Hurdles in achieving seamless collaboration across teams: An agile testing approach requires cross-functional teams to collaborate seamlessly every day. However, certain teams may not embrace cross-team collaboration as quickly as others and may still gravitate toward working in silos. Without developers and testers working together day to day and collaborating, quality and delivery will suffer.

Key Enablers of an Agile Testing Strategy

Battling these challenges and achieving a successful transition to agile testing depends on several things, but these are some of the most helpful practices.

Shifting left: Unlike the waterfall model, where testing comes after development, shifting left is about moving testing activities so they are done alongside development. This helps to identify defects quickly and speed up the development lifecycle. Here, the focus of testing shifts earlier, or toward the left, in the development cycle, leading to better identification of defects before the end of each sprint. With early testing, early bug detection and defect control become possible. 

Test automation: With the need to validate software on omnichannel platforms and to test quickly, agile testing specialists must leverage test automation to conduct repetitive tests like regression. Choosing the right tools and learning how to write maintainable automated test scripts is essential. 

Continuous testing and feedback: With shortened delivery cycles, it is not feasible to spend additional time on testing. In fact, within an agile software development lifecycle (SDLC), testing and quality assurance should be a continuous process that runs parallel to development. This requires friction-free collaboration between developers and testers, so that the end product meets all the requirements. 

Virtualization: In a dynamic test environment where there is a need to test software and APIs on various parameters across locations, service virtualization is essential. It virtualizes and simulates test variables and software for defects without needing to use the entire actual application.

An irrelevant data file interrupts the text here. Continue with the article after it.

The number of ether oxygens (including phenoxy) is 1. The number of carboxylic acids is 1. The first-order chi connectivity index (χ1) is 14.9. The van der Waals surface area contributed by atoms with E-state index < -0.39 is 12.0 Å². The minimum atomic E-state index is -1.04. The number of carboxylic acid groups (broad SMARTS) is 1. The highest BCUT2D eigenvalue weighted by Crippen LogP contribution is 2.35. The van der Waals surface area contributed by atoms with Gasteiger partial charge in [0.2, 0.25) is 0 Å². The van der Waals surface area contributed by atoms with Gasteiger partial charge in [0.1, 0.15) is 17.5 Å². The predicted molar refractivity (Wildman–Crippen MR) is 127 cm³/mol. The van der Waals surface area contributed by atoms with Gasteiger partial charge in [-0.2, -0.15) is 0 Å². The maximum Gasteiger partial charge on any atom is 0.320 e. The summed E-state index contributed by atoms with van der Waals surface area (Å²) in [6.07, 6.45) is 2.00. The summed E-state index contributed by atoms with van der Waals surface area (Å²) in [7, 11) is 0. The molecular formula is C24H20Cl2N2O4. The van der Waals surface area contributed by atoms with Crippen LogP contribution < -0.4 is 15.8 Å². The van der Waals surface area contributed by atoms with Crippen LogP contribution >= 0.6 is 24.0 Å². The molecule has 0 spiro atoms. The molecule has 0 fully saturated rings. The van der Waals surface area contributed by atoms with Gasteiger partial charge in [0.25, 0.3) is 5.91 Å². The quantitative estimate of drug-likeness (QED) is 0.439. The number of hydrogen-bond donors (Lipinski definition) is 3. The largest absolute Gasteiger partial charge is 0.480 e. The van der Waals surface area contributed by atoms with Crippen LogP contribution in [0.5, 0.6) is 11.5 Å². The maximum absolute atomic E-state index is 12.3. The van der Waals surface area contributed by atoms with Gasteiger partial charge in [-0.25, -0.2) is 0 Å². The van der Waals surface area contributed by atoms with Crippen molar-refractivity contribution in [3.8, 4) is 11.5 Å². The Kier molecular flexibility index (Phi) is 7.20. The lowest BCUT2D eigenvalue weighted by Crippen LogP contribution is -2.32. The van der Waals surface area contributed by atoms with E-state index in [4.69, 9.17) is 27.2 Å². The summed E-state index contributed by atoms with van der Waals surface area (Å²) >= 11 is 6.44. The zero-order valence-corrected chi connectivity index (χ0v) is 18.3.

Integrating manual testing and automation: It is not practical to try to meet the tight deadlines of agile sprints solely with manual testing. For testing to run in parallel with development, manual and automated testing both have to be integrated into the SDLC. Automation comes in handy wherever processes get repetitive and mundane. Manual supervision should be brought in when the task at hand requires creative and analytical thinking. Doing so will help improve overall efficiency because automation will increase speed and accuracy, and manual testing will facilitate innovative approaches to fixing errors.

Making Your Testing More Agile

Establishing agile practices within software development and testing lifecycle requires active participation from every team member. The pace at which an agile cycle operates does not leave much scope for a separate testing phase, so testing should be continuous, automated, and in parallel to the development stages. It should be started early and performed at every stage of the SDLC.

This can only be possible with seamless collaboration between the development and testing teams. Silos must be demolished and there should be a continuous dialogue among team members. Without collaboration, agile testing cannot become feasible—all you will have is really fast legacy waterfall processes.